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Sudden Appearance of Rare Horse Virus Alarms Australians

by Gopalan on July 16, 2008 at 4:00 PM
 Sudden Appearance of Rare Horse Virus Alarms Australians

People of Queensland in Australia are alarmed over the sudden appearance of a rare horse virus. Health authorities are appealing for calm.

A man tested positive for the deadly Hendra virus in the state capital of Brisbane while three horses have died so far in Queensland.


A veterinary clinic in Brisbane's south has been closed down after two horses died there of the virus. The owner of the clinic said a man who tested positive for Hendra was part of a team of vets and nurses directly involved with infected horses.

He was one of more than 20 staff employed at the bayside practice where three horses were infected with the virus last week.

One horse died, another was put down and a third is recovering after the outbreak.

Brisbane Southside Population Health Unit medical officer Dr Brad McCall said the person who tested positive for the virus was admitted to hospital on Monday for observation and assessment, but was allowed to return home yesterday afternoon.

"The person was in good spirits and not exhibiting apparent symptoms," Dr McCall said.

"The risk of human to human spread of this virus is very minimal. However, the person has been advised to stay home for a week and will undergo further tests."

Redlands Veterinary Clinic owner David Lovell said initial blood tests showed the man was okay, but he had developed symptoms over the weekend.

Queensland Health confirmed a second and final round of tests of up to 50 people, including clinic staff and others associated with the infected horses, will take place next Tuesday.

Before Monday's confirmed human infection, just four people had contracted the Hendra virus from very sick or dead horses since 1994 - two of those people died.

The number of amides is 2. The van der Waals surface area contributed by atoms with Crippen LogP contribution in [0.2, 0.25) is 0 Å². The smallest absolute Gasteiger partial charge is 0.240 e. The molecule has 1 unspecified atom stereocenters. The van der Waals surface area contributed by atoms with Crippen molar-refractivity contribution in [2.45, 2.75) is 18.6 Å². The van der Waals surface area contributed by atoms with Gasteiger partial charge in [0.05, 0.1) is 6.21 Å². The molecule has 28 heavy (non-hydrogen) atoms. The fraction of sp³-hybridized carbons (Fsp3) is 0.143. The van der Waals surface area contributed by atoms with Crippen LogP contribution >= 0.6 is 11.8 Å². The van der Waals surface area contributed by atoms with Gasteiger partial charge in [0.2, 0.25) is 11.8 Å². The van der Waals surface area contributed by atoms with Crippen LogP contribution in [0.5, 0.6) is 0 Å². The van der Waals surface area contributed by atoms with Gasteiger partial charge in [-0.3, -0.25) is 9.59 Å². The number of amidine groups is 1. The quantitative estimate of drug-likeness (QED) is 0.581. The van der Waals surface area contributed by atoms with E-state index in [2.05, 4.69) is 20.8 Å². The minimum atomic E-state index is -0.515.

While difficult to transmit, the virus can kill horses within a day, but Dr McCall said the impact of the virus on humans is still unknown.

"Our experience is limited, and certainly while people have been known to die from the disease, others have been known to survive and have good health," Dr McCall said

"It's by no means a predictable outcome."

Symptoms in humans include and influenza-like illness, which can progress to pneumonia, or encephalitis - inflammation of the brain - type symptoms such as headache, high fever and drowsiness, which can progress to convulsions or coma.

Horses develop an acute respiratory syndrome, quickly leading to death in most cases.

Biosecurity Queensland chief veterinary officer Dr Ron Glanville confirmed another horse, at Cannonvale in north Queensland, died as a result of the virus on the weekend, but he stressed there was no cause for alarm.

"The horse at Cannonvale has no connection to the vet practice in Brisbane, and all scientific evidence at the moment points to the timing being a coincidence," Dr Glanville said.

A statement released by the Department of Primary Industries and Fisheries said the death of the horse at Cannonvale over the weekend represented just the 11th known case of Hendra virus in Queensland since it was first seen in 1994.

"There are more than half a million horses in Queensland and although Hendra cases are still rare, some cases are expected periodically," Dr Glanville said.

Dr Glanville said the property where the horse died would be placed under quarantine while investigations continued.

The rare virus had never been seen before it killed Queensland horse trainer Vic Rail and 14 horses in September 1994. 

Hendra virus is rare in horses and even rarer in humans. There is no evidence of human to human spread of Hendra virus either.

Fruit bats are the natural hosts for the virus.

Human infections have occurred from handling infected horses (both ill horses and dead horses at post mortem examination), so great care should be taken in regard to personal protective measures.

In particular, contact with blood and other body fluids (especially respiratory and nasal secretions, saliva, and urine) and tissues should be avoided.

People owning or working with horses are at risk from this disease Contamination should be avoided but if it occurs there should be vigorous washing of the contaminated skin with soap and water.

Any cuts or abrasions that become exposed or contaminated should be washed with soap and water and then be treated with either iodine-based antiseptic or ethyl alcohol, experts advise.

In the past, cases of Hendra virus in horses have occurred at sites in eastern Queensland and northern New South Wales. While it is extremely difficult for people to become infected, staff from Queensland Health are contacting those involved with the sick horses to advise on personal health and hygiene issues associated with the disease.

Source: Medindia
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